The Brisbane River peaked at 4.46m (14.6ft) at about 05:30 local time today (19:30UTC Wednesday), which was less than a meter lower than the 1974 peak.

However, floodwaters have submerged about 3 dozen suburbs in Brisbane and large areas of Ipswhich, causing widespread damage.

Flood Facts

  • The Brisbane River peaked at 4.46m (14.6ft) at about 05:30 local time Thursday (19:30UTC Wednesday)
  • Water levels  are expected to remain high for at least 12 hours.
  • Brisbane, Australia’s third largest city, is said to be experiencing the worst flooding in at least 50 years.
  • Tens of thousands of people have fled their homes.
  • About 25,000 homes are either partially or totally flooded.
  • Floodwaters have caused substantial damage to infrastructure.
  • Large areas of Brisbane and Ipswich remain under water.
  • At least one death was reported in the area as a result of flooding.
  • A list of flooded suburbs released by Brisbane City Council includes:   Albion,  Auchenflower, Bowen Hills, Brisbane City, Bulimba, Chelmer, Coorparoo, East Brisbane, Fairfield, Fig Tree Pocket, Fortitude Valley, Graceville, Hemmant, Indooroopilly, Kangaroo Point, Lytton, Murrarie, New Farm, Newstead, Norman Park, Oxley, Pinkenba, Rocklea, Sherwood, South Brisbane, Tennyson, Toowong, Windsor, Wacol, Yeronga, Yeerongpilly
  • A partial list of inundated suburbs of Ipswich is available HERE.
  • Drinking water supplies are a major concern in many areas, especially in the Lockyer Valley.
  • About 120,000 properties in Queensland are without electricity.
  • Confirmed death toll from flooding has now reached 15 19 from this week’s flooding (12 died in TooWoomba; total of 29 in Queensland since December) with a reported 61 people still missing.

Brisbane Flood Map

Source: Brisbane City Council

Larger Flood Maps (PDF)

Queensland’s Premier Anna Bligh said: “This is still a very dangerous situation and we have thousands of people who are waking this morning to the total devastation of either their homes, businesses – for some people it’s both.

“We should be very mindful that Mother Nature has done shocking and devastating damage. People are living, at the moment, in what I would call a post-war zone.”

“Post-War Zone”

Brisbane residents awoke to the “post-war zone” this morning with entire suburbs submerged under water.  “The worst flood in 50 years” has caused widespread destruction to the infrastructure throughout the area, a report said.

“It’s a very mixed story here today, there is some relief and I’m grateful Mother Nature hasn’t been as terrible as she could have been, but people are waking up to unbearable agony across our city today,” Blight told reporters.

“We’ve seen scenes of unbelievable devastation and destruction: entire suburbs where only rooftops can be glimpsed, whole big workplaces are completely under water.”

“Whole industrial parks (and) railway stations under water, bridges, roads all closed. What I’m seeing looks more like a war zone in some places,” she said.

Bligh described the scale of damage as massive requiring “post-war” rebuilding effort.

Floodwaters Kill Two

Two Seven Brisbane area deaths have raised this week’s toll in SE Queensland to 15 19, a total of 25 29 reported deaths in Qld since December.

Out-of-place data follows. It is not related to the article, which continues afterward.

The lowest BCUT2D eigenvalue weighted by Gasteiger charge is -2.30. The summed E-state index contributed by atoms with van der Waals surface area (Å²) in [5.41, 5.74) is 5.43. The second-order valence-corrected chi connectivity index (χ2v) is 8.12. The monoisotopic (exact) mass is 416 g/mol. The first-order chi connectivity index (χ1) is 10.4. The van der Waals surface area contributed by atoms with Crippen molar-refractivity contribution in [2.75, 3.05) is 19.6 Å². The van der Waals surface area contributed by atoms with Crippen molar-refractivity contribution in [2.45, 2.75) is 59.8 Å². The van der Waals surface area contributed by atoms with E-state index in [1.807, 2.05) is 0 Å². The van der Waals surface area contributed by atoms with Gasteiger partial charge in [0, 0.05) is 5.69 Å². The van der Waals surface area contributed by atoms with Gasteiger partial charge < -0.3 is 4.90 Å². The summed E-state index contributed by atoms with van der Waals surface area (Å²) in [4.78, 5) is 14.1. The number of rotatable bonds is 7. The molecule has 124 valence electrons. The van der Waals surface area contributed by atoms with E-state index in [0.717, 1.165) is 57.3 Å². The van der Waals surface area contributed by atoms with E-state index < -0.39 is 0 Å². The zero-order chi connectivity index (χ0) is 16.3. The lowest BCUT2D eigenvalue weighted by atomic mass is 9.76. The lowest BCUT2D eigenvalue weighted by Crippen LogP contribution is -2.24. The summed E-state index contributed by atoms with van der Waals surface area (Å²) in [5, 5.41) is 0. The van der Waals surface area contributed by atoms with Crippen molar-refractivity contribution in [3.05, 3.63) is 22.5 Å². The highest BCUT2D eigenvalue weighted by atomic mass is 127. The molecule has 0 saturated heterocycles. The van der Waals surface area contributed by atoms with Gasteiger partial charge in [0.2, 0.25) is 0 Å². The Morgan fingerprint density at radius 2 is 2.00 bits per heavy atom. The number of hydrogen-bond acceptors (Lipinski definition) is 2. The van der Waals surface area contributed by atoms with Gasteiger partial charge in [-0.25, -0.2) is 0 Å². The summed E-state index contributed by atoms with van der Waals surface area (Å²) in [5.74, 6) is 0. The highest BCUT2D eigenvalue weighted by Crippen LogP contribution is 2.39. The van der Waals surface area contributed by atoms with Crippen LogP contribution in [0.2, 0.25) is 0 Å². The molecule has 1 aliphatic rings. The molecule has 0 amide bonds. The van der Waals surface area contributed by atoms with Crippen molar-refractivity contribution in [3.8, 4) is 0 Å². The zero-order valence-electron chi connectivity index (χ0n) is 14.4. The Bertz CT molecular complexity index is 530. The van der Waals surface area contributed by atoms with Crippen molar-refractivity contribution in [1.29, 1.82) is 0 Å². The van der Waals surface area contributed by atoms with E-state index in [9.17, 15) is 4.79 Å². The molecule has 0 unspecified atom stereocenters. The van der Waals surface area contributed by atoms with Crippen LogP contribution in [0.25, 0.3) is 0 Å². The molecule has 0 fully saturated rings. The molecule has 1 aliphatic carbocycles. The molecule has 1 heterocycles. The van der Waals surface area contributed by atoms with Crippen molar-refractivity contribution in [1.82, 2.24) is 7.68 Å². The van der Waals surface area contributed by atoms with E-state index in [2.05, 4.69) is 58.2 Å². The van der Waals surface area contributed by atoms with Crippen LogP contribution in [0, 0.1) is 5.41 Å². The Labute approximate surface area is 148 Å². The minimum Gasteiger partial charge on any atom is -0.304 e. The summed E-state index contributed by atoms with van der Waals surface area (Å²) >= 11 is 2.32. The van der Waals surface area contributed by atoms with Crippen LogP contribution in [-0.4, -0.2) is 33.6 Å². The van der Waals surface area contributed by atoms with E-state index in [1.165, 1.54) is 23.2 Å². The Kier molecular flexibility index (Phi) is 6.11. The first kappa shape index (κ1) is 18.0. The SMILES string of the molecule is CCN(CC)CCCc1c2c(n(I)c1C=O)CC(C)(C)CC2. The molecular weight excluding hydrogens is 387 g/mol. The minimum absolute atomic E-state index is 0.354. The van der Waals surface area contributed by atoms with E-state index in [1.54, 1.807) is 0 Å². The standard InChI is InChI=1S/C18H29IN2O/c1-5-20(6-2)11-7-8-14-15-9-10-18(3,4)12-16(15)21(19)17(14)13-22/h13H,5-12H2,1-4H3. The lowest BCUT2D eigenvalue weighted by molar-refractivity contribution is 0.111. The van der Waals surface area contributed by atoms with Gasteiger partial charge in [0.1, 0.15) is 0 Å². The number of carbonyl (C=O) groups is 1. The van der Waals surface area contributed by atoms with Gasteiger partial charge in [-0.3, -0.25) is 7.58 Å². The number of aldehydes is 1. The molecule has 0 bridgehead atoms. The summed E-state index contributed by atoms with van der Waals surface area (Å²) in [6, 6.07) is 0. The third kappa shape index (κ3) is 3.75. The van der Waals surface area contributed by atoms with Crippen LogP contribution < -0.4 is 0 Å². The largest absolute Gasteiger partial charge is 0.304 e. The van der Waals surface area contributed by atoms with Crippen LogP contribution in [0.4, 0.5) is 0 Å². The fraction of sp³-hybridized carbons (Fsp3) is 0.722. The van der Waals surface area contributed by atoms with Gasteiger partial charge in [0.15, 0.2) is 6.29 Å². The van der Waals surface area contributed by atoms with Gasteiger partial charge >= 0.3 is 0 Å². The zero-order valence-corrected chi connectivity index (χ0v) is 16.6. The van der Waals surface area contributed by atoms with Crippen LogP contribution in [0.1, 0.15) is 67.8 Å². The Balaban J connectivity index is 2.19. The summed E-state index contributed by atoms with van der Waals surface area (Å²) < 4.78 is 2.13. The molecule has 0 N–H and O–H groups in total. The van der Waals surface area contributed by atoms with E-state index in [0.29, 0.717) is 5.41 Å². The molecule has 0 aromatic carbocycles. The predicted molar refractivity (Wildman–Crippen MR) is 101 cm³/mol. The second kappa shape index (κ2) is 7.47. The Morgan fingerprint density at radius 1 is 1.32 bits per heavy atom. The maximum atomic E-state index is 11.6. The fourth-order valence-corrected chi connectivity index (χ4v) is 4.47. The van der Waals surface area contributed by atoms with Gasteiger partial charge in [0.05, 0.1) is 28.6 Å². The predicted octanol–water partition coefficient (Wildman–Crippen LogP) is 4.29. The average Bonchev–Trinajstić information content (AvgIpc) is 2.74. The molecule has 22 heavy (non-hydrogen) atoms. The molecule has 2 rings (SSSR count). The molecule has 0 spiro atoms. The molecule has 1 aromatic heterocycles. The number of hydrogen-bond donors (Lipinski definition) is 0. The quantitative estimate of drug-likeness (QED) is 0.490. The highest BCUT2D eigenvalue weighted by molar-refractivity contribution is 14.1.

“Early reports indicated the man walked around road closed signs into property that is believed to be his father’s property to check that property,” Premier Blight said.

“Unfortunately as he walked he was sucked into a stormwater drain.”

A second death has since been reported.

Excerpts from News Reports

Extra police deployed to prevent looting

“Extra police are being brought in to patrol vast flooded areas in Brisbane and Ipswich to provide security and prevent looting.” Source

Looters target Ipswich flood victims

“IPSWICH was dealing with a scourge worse than the floods after looters broke into unattended homes and businesses.” Source

“The small town of Goondiwindi in Queensland’s south-west is on high alert, with fears the flooding Macintyre River could breach the town’s levee bank.” Source

Forecast Total Rainfall

Forecast for Friday 14 January 2011 to Friday 21 January 2011. Source Australia BOM.

Latest Weather Observations for the Brisbane Area

Queensland Warnings Summary

Australia’s Latest Weather Warnings

Related Links:

Other Links

Posted in australia disasters, Australia flood, Australia Rainfall Forecast, Brisbane Flood Map, Brisbane looting | Tagged: , , , , | Leave a Comment »

Nor’easter Pummels the U-S East Coast

Posted by feww on January 13, 2011

Powerful snow storm triggers blizzard conditions in parts of Massachusetts and Connecticut

The third snowstorm in 3 weeks brought strong winds, heavy snow, claps of thunder and blizzard conditions to the U-S East Coast.

Fifty-seven centimeter (22.5 inches) of snow in Hartford, Connecticut, set a new one-day record. As of January 12, 2011, all but two of the U.S. states had snow cover.

U-S Snow Cover

Continental U.S. Snow Cover Map. As of January 12, 2011, Florida was the only state without snow cover.  Image source:  NOHRSC

Continental US Snow Depth Chart. Image source:  NOHRSC. Click image to enlarge.

January 12, 2011
Area Covered By Snow: 70.9%
Area Covered Last Month: 35.1%
Snow Depth
Average: 6.9 in
Minimum: 0.0 in
Maximum: 895.5 in (2,274.4cm)
Std. Dev.: 11.3 in
Snow Water Equivalent
Average: 1.4 in
Minimum: 0.0 in
Maximum: 435.1 in (1,105.1cm)
Std. Dev.: 3.0 in

Snowstorm along the U.S. East Coast

Fifty-seven centimeter (22.5 inches) of snow in Hartford, Connecticut, set a new one-day record. “The storm began developing late on January 11, as a snow-making system that had hit the Southeastern U.S. rode up the Atlantic seaboard and merged with another system crossing from the Midwest.”  The natural-color image above was captured by
MODIS on NASA’s Terra satellite at 10 am EST on January 12, as the storm center passed over southern New England. Click image to enlarge. Download larger image (6 MB, JPEG)

A rare view of snow across the southern U-S

A rare view of snow across the southern United States! A snow system moved across the United States between January 9 and January 11 prompting the governors in 6 southern states to declare states of emergencies. MODIS on NASA’s Terra satellite captured the above image on January 12, 2011. Click image to enlarge. Download larger image (9 MB, JPEG)

Forty-nine U-S states had snow cover

Source: NOAA

Snow Cover Animations:

Click Below for 31 Day Animations

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Posted in Cryology, New England Snowstorm, Southern US Snow satellite image, US snow, US Snow Cover | Tagged: , , , , | Leave a Comment »